# NCk is a natural number

1. Oct 29, 2005

### jackbauer

I have to prove that for 0<=k<=n that nCk(n choose k) is a natural number. I try by induction but i end up with n-m/m+1 must be a natural number which i don't know how to prove, is there another way besides induction? Could someone help me out? Thanks, Jack

2. Oct 29, 2005

### Muzza

nCk is the number of subsets of cardinality k of, say, {1, 2, ..., n}, which is clearly a natural number (and if this is not your definition of nCk, prove that "your" definition is equivalent to "my" formulation).

3. Oct 29, 2005

### Tide

A third approach is to observe that in

$$\binom {n}{r} = \frac {n \times (n-1) \times \cdot \cdot \cdot \times (n-r+1)}{r \times (r-1) \cdot \cdot \cdot \times 1}$$

the numerator is a product of r successive integers. Therefore, at least one factor is divisible by r, r -1, r - 2 etc. so the ratio is a natural number.

Last edited: Oct 29, 2005
4. Oct 30, 2005

### matt grime

You know that there is an easy way to write nCk as the sum of two "smaller" combinations, right? Cos then it is inductively a trivial proof.

5. Oct 30, 2005

### Tide

It looks like we've pinned down all the permutations of proofs for this one! ;)

6. Oct 30, 2005

### jackbauer

Thanks for all the suggestions guys, could i just ask what is the simpler way of expressing nCr matt? Thanks

7. Oct 30, 2005

### Moo Of Doom

$$\binom {n}{r} = \binom {n-1}{r-1}+\binom{n-1}{r}$$
So long as $$1 \leq r \leq n-1$$. For the cases where this doesn't hold, it's trivial to prove nCr is in N.

8. Oct 31, 2005

### ComputerGeek

I thought that
$$\binom{n}{r} = \frac{n!}{r!(n-r)!}$$

9. Oct 31, 2005

### shmoe

This is the same. Tide has just cancelled the common factors of n! and (n-r)!.

jackbauer- you should compare the $\binom {n}{r} = \binom {n-1}{r-1}+\binom{n-1}{r}$ expression with Pascal's triangle if you're familiar with it.

10. Nov 18, 2005

### soulflyfgm

How would u prove it using induction? any ideas? hints? thx u

11. Nov 18, 2005

### shmoe

See the identity in Moo Of Doom's post.

12. Nov 18, 2005

### soulflyfgm

ok...then what would I take as my induction hypothesis?....plz help..i will apriciate if some one could help me start this proof by induction staring the first steps.. thank you so much

13. Nov 18, 2005

### shmoe

Do induction on n. Read the thread in the probability section for more ideas.

14. Nov 18, 2005

### soulflyfgm

i am trying to prove that it would be a natural number. am i right in this prove?

nCr is n element of N for every o<= r<= n.
Suppose that a given r, all the nCr are nutural numbers
then since {n+1}Cr = nCr + nC{r-1} it follows that the {n+1}Cr are natural numbers for all n. Hence, by inducion, nCr is a natural number for all n and all r.

can some one tell me if this prove is correct or can some one help me make it better?
thank you so much

15. Nov 18, 2005

### fourier jr

i recently saw an extremely slick proof of this, but i can't remember where. i think it was a book in the school library. anyway now i'm tortured. :grumpy: the proof said multiply the numerator & denominator by the same thing, then you get [some expression]. end of proof.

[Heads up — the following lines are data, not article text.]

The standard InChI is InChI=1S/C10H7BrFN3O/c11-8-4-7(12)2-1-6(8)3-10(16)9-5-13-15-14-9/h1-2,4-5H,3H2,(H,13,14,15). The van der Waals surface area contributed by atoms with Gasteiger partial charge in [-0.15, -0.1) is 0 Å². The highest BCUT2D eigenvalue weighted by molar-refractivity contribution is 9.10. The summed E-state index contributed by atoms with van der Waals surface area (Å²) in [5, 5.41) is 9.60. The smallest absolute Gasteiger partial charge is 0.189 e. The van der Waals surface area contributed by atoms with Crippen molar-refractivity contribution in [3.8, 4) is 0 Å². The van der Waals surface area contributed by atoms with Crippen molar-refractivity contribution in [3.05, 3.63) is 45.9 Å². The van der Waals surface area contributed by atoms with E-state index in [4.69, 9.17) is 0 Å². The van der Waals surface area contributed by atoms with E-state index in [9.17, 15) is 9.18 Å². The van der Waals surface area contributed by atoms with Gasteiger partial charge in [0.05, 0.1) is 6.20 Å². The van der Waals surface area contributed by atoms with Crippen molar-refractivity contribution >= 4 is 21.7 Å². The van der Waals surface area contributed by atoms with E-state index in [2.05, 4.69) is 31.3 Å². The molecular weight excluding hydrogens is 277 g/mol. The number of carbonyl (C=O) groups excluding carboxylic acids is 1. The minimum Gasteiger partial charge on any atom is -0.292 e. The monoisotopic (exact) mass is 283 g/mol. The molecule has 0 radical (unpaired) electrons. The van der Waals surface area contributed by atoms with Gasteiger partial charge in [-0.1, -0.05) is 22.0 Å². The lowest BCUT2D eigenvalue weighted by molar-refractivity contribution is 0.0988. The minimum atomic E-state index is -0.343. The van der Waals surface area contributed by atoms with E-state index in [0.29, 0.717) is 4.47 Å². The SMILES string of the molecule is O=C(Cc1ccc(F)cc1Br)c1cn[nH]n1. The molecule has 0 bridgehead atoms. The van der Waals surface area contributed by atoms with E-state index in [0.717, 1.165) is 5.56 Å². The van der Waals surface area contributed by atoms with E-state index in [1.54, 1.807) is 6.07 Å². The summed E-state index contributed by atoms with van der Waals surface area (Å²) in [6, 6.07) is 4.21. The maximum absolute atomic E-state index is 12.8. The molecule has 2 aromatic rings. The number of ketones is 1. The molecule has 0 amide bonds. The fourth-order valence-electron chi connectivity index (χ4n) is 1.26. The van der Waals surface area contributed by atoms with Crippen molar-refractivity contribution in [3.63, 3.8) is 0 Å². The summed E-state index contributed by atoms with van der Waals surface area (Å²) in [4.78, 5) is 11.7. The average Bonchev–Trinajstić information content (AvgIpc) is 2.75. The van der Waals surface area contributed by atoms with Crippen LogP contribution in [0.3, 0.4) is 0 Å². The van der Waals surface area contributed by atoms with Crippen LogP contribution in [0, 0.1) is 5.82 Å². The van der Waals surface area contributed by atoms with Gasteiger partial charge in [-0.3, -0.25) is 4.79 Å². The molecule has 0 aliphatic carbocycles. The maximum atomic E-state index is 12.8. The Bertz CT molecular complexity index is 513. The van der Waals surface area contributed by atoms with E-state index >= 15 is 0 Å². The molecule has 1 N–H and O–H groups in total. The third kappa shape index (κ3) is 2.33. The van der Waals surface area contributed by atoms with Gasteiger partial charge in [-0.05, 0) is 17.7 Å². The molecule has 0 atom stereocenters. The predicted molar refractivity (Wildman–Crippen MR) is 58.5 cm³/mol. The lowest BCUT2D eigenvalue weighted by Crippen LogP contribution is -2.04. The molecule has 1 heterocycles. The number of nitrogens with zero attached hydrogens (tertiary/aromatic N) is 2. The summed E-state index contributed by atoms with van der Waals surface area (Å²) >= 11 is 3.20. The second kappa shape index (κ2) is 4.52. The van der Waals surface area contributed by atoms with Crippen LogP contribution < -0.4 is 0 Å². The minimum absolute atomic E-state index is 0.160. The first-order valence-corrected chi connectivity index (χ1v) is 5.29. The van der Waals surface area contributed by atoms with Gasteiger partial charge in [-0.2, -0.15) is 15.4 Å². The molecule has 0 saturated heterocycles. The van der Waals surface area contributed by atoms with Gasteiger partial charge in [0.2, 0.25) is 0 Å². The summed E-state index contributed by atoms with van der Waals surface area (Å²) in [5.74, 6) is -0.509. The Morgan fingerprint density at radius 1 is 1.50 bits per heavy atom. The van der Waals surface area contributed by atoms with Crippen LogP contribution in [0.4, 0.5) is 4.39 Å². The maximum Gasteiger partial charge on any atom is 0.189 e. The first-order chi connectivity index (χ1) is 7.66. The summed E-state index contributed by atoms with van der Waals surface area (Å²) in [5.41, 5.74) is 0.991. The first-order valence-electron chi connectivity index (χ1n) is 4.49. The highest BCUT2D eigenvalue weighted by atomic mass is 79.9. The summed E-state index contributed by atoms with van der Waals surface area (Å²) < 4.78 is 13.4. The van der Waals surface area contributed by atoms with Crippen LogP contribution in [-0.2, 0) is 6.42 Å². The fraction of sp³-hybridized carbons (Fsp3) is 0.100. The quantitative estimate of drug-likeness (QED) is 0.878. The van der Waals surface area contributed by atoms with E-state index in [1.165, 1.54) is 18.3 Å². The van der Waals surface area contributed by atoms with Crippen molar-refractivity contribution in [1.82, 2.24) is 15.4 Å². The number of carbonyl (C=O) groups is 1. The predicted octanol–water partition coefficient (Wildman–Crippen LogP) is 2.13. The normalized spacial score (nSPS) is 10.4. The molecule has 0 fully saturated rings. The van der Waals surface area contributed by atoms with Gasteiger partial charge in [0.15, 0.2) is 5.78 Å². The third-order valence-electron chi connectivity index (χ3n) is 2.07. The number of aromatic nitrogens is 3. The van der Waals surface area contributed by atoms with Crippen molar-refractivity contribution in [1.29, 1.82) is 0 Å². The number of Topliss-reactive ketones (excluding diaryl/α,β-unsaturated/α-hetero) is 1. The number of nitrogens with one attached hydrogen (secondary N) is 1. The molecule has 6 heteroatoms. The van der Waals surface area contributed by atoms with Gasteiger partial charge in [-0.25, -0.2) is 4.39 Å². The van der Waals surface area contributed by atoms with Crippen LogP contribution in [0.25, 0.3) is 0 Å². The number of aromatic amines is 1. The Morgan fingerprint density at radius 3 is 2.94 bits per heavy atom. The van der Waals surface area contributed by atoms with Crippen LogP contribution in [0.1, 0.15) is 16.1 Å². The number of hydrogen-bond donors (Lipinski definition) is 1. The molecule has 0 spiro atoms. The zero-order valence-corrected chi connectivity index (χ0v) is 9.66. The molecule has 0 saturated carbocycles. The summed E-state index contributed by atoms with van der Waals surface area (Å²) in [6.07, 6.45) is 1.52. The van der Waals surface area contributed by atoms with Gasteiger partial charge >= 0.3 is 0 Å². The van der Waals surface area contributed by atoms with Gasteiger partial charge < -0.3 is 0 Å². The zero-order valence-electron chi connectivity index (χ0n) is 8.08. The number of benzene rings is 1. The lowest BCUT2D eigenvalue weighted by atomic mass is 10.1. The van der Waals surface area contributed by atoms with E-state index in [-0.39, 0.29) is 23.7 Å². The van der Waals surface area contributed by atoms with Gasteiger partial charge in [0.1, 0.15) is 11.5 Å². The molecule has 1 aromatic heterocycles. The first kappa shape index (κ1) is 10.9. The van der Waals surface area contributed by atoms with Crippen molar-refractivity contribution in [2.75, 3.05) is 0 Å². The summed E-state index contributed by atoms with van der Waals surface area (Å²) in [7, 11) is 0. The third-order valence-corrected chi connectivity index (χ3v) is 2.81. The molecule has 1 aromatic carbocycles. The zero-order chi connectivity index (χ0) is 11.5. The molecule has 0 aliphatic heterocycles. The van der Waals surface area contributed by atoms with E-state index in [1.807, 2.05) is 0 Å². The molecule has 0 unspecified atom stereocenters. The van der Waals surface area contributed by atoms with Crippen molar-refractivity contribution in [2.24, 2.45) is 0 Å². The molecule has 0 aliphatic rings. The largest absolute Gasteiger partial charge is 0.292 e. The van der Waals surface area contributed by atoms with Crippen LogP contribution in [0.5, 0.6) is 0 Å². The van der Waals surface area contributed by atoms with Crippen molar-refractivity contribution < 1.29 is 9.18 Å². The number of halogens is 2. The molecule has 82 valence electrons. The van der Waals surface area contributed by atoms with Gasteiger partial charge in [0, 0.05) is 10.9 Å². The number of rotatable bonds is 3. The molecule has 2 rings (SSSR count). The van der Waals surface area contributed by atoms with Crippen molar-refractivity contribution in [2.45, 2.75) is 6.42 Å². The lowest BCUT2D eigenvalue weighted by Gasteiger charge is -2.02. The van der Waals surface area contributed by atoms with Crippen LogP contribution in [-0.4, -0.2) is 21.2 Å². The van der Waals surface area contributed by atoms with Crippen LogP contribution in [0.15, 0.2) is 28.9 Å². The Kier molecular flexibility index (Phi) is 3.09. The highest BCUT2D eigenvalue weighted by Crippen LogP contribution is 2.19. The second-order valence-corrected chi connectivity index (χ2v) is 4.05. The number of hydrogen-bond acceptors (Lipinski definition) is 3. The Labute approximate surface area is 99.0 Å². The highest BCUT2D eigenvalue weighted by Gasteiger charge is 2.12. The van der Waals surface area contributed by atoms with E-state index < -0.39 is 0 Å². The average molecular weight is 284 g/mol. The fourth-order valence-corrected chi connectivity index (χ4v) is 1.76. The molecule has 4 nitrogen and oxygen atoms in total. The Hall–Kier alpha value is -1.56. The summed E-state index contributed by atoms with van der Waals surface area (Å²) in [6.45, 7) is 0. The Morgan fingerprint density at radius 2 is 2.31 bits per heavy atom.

16. Nov 18, 2005

### soulflyfgm

the problem is that i have to proove this by induction....can some one plz review wat i post before and tell me if that prove is right ...thx so much

17. Nov 19, 2005

### robert Ihnot

This problem has come up in this forum over and over again, but I can not now find any references. It is not, as a general rule, easy to prove it by induction. Other methods are better. But using the form as shown by soulflyfgm it can be done. This is similar to using pascal's triangle as a way of obtaining the terms.

18. Nov 19, 2005

### shmoe

Unfortunately you can't pair them up easily to cancel terms as you may have terms in the numerator pulling "double duty" and being the only term in the numerator divisble by multiple terms in the denominator. Consider 7C3=(7*6*5)/(1*2*3), the 2 and the 3 both go to the 6.

Do you have an easy way to fix this? You could consider primes one at a time. You can count the number of times a prime p appears in a sequence of r numbers. if [] is the greatest integer function, 1*2*3*...*r will be divisible by p to the power [r/p]+[r/p^2]+[r/p^3]+... and no higher power. Any sequence of r integers, no matter where you start, will be divisible by p to this power (possible higher). More generally any sequence of m integers will have at least [m/k] multiples of k in it. So you end up with an integer.

soulflyfgm:{n+1}Cr = nCr + nC{r-1} doesn't hold for all values of r.

19. Nov 19, 2005

### soulflyfgm

proof

do u think this prove is correct

Let P(n) be the statement that for any n in the natural numbers N, nCr is an element of N for every r with 0<= r<= n
nCr = n!/(r!(n-r)!)
0Cr = o!/(r!(0-r)!) = 0
so P(0)E(belongs) in N (natural numbers)
Suppose P(n) is a natural number of any N
then since {n+1}Cr = nCr + nC{r-1} is true ( already proved it algebraically and i will add it to this part) so it follows that the {n+1}Cr are natural numbers for all n. Hence, by inducion, nCr is a natural number for all n and all r.

can some one review this prove and tell me if its right? thank you so much for ur help